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Warren L. Wagner & Peter C. Hoch, family description, key to genera; treatment of genera by Warren L. Wagner, except as noted

Annual to perennial herb (to tree). Leaf: cauline or basal, alternate, opposite, or whorled, generally simple and toothed (to pinnately compound); stipules 0 or generally deciduous. Inflorescence: spike, raceme, panicle, or flowers 1 in axils; bracted. Flower: generally bisexual, generally radial, often opening at either dawn or dusk; hypanthium generally prolonged beyond ovary (measured from ovary tip to sepal base); sepals 4(2–7); petals 4(2–7, rarely 0), often fading darker; stamens 2 × or = sepals in number, anthers 2-chambered, opening lengthwise, pollen interconnected by threads; ovary inferior, chambers generally as many as sepals (sometimes becoming 1), placentas axile or parietal, ovules 1–many per chamber, style 1, stigma 4-lobed (or lobes as many as sepals), club-shaped, spheric, or hemispheric. Fruit: capsule, loculicidal (sometimes berry or indehiscent and nut-like). Seed: sometimes winged or hair-tufted.
22 genera, ± 657 species: worldwide, especially western North America; many cultivated (Clarkia, Epilobium, Fuchsia, Oenothera). [Wagner et al. 2007 Syst Bot Monogr 83:1–240] Gaura moved to Oenothera. Fuchsia magellanica Lam. naturalized in northern California. —Scientific Editors: Robert Patterson, Bruce G. Baldwin.
Unabridged references: [Munz 1965 North America Fl II 5:1–278]

Key to Onagraceae


Peter C. Hoch

Annual to subshrub. Leaf: generally opposite proximally (or clustered in axils), generally ± fine-toothed; veins generally obscure. Inflorescence: generally raceme, bracted. Flower: radial or rarely ± bilateral; sepals 4, erect; petals 4, notched; stamens 8, anthers attached at middle, pollen grains generally shed in 4s, cream-yellow; ovary chambers 4, stigma generally club-like, occasionally 4-lobed. Fruit: straight, cylindric to club-like. Seed: generally in 1 row per chamber, generally with white, deciduous hair-tuft.
165 species: worldwide except tropics. (Greek: upon pod, from inferior ovary) [Raven 1976 Ann Missouri Bot Gard 63:326–340; Wagner et al. 2007 Syst Bot Monogr 83:81–95] Incl Boisduvalia, Zauschneria. Most taxa polyploid; many with anthers ± = stigma self-pollinated; many hybrids. Taxa with alternate leaves moved to Chamerion.

Key to Epilobium

E. brachycarpum C. Presl
Annual 2–20 dm, glabrous and peeling proximally, strigose and generally glandular-hairy distally. Leaf: generally early-deciduous, 10–55 mm, linear to narrowly elliptic, acuminate, generally folded along midrib, ± glabrous; petiole 0–4 mm. Inflorescence: panicle or raceme. Flower: hypanthium 1.5–8(16) mm; sepals 1.2–8 mm; petals 2–15(20) mm, white to rose-purple; stamens <= pistil; stigma sometimes 4-lobed. Fruit: 15–32 mm, glabrous or glandular; pedicel 1–17 mm. Seed: 1.5–2.7 mm, papillate, hair-tuft readily deciduous.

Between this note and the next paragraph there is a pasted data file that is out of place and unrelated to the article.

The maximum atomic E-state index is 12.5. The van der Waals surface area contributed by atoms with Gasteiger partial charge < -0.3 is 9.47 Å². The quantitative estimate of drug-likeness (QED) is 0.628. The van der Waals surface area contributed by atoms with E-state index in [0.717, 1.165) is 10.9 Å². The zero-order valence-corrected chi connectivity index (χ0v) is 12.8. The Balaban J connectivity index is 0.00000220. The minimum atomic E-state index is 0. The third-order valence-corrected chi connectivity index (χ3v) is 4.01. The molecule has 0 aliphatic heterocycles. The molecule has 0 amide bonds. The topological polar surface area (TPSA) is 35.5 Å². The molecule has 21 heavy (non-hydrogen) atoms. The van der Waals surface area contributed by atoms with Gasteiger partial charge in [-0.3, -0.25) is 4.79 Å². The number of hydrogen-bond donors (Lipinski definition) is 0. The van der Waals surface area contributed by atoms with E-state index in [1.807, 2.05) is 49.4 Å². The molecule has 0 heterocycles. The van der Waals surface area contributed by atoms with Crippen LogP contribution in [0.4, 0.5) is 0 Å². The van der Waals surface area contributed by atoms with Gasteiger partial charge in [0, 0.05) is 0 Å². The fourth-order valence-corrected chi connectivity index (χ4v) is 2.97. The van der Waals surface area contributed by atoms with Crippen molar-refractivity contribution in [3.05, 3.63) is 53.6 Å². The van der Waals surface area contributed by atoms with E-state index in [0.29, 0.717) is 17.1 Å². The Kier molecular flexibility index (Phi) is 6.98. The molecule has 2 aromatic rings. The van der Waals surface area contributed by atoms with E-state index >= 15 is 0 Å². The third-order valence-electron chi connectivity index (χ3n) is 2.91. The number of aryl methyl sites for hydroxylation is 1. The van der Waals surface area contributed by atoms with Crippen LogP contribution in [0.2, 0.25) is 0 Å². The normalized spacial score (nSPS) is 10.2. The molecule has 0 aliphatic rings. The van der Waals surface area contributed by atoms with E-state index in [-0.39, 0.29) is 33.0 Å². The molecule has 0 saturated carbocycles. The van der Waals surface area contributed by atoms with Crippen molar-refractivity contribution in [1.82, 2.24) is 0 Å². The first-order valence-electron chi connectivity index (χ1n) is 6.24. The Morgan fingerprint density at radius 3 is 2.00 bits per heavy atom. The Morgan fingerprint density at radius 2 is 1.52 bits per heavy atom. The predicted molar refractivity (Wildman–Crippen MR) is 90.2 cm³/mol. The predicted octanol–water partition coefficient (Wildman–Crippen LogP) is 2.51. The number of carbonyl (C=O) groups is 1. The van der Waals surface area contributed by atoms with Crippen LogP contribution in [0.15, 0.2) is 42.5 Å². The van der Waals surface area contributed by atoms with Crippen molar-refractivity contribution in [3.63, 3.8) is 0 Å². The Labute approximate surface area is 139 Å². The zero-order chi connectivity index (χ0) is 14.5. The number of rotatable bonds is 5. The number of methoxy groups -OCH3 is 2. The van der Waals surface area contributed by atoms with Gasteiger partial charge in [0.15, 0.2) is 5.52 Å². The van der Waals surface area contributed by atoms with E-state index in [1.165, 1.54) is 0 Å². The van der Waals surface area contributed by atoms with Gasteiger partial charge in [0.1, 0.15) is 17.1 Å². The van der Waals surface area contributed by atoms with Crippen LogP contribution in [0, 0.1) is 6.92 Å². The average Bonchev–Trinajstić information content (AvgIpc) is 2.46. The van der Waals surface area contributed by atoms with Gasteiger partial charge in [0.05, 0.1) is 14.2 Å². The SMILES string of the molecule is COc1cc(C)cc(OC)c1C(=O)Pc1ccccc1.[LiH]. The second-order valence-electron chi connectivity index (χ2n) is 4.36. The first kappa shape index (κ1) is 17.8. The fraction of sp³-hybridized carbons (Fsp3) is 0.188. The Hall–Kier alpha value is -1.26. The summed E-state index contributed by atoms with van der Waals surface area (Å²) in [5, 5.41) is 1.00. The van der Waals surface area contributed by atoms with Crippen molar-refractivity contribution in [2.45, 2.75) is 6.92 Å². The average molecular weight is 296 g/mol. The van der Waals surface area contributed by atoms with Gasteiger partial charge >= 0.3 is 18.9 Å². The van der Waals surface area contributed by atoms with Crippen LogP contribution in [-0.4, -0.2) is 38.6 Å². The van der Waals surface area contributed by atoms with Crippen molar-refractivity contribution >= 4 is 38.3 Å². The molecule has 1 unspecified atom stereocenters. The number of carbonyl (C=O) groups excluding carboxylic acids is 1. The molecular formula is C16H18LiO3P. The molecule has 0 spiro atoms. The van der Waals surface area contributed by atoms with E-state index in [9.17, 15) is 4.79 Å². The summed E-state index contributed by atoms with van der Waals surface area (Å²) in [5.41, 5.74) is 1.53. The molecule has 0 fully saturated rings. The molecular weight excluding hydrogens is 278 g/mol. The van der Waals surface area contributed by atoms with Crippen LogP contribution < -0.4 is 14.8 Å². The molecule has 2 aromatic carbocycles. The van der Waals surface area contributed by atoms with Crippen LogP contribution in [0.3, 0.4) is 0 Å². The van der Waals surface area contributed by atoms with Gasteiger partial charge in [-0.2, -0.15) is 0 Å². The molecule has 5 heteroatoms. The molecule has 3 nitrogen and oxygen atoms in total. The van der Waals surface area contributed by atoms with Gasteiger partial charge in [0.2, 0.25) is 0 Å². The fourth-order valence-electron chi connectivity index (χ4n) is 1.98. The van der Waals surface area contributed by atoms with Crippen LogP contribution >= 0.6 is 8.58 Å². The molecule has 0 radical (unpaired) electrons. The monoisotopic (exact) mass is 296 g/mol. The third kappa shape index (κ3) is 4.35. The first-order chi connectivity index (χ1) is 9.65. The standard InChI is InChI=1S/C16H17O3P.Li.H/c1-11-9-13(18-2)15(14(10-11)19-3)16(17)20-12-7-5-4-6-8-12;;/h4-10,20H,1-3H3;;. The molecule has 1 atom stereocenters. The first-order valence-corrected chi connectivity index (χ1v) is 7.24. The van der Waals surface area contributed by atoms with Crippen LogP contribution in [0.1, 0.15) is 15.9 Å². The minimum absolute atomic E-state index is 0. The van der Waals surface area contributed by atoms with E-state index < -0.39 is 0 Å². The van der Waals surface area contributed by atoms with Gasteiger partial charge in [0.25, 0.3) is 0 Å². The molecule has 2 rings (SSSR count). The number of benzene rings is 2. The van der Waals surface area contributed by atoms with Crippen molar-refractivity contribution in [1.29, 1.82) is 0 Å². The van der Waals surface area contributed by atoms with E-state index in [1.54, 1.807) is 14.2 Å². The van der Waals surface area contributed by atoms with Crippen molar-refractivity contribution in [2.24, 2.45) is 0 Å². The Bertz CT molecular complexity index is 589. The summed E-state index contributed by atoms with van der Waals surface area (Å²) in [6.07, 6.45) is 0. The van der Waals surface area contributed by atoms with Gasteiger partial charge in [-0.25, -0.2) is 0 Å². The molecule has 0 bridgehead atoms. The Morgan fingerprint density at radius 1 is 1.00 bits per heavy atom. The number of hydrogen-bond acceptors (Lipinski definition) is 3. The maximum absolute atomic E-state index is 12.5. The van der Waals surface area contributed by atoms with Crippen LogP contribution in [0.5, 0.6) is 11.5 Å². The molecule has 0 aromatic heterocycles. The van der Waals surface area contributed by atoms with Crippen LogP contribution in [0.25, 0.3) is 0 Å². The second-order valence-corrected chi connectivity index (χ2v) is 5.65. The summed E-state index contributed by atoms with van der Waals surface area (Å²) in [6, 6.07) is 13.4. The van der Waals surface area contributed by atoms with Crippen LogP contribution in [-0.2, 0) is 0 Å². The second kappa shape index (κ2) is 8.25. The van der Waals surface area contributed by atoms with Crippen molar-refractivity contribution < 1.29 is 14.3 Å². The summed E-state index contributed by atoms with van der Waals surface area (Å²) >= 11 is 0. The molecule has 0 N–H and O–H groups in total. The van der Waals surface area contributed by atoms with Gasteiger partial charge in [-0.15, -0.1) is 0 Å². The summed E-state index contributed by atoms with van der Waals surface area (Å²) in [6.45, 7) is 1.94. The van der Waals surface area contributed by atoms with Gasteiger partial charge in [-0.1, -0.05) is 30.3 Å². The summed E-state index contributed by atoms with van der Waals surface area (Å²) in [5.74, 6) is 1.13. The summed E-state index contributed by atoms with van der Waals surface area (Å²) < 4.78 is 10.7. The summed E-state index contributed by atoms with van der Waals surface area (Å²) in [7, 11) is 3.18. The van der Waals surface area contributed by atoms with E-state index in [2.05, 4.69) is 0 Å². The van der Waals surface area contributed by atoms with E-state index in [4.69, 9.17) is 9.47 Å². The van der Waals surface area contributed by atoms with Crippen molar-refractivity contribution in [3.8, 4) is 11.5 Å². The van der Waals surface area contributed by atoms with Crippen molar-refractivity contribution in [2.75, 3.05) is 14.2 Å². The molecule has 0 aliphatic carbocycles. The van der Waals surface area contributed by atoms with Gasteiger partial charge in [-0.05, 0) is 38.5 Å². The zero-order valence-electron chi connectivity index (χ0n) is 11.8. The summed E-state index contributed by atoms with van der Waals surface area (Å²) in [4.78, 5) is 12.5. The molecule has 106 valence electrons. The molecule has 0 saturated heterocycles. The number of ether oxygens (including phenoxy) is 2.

2n=24. Common. Dry open or disturbed woodland, grassland, roadsides; < 3300 m. California Floristic Province (except Channel Islands), Modoc Plateau, White and Inyo Mountains; to British Columbia, Minnesota, New Mexico, also eastern Canada; introduced in southern South America, Europe. Highly variable, especially flower size. Jun–Sep [Online Interchange]
Unabridged synonyms: [Epilobium paniculatum Nutt. ex Torr. & A. Gray; Epilobium paniculatum Nutt. ex Torr. & A. Gray var. jucundum (A. Gray) Trel.; Epilobium paniculatum Nutt. ex Torr. & A. Gray var. laevicaule (Rydb.) Munz; Epilobium paniculatum Nutt. ex Torr. & A. Gray var. tracyi (Rydb.) Munz]

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Citation for the whole project: Jepson Flora Project (eds.) 2013. Jepson eFlora,, accessed on Nov 29 2015
Citation for this treatment: [Author of taxon treatment] 2013. Epilobium, in Jepson Flora Project (eds.) Jepson eFlora,, accessed on Nov 29 2015

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click for enlargement Epilobium brachycarpum
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2007 George W. Hartwell

Geographic subdivisions indicated for the distribution of Epilobium brachycarpum Markers link to CCH specimen records. If the markers are obscured, reload the page [or change window size and reload]. Yellow markers indicate records that may provide evidence for eFlora range revision or may have georeferencing or identification issues.
map of distribution 1
(Note: any qualifiers in the taxon distribution description, such as 'northern', 'southern', 'adjacent' etc., are not reflected in the map above, and in some cases indication of a taxon in a subdivision is based on a single collection or author-verified occurence).

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Data provided by the participants of the Consortium of California Herbaria.
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CCH collections by month

Duplicates counted once; synonyms included.
Species do not include records of infraspecific taxa.
Blue line denotes eFlora flowering time.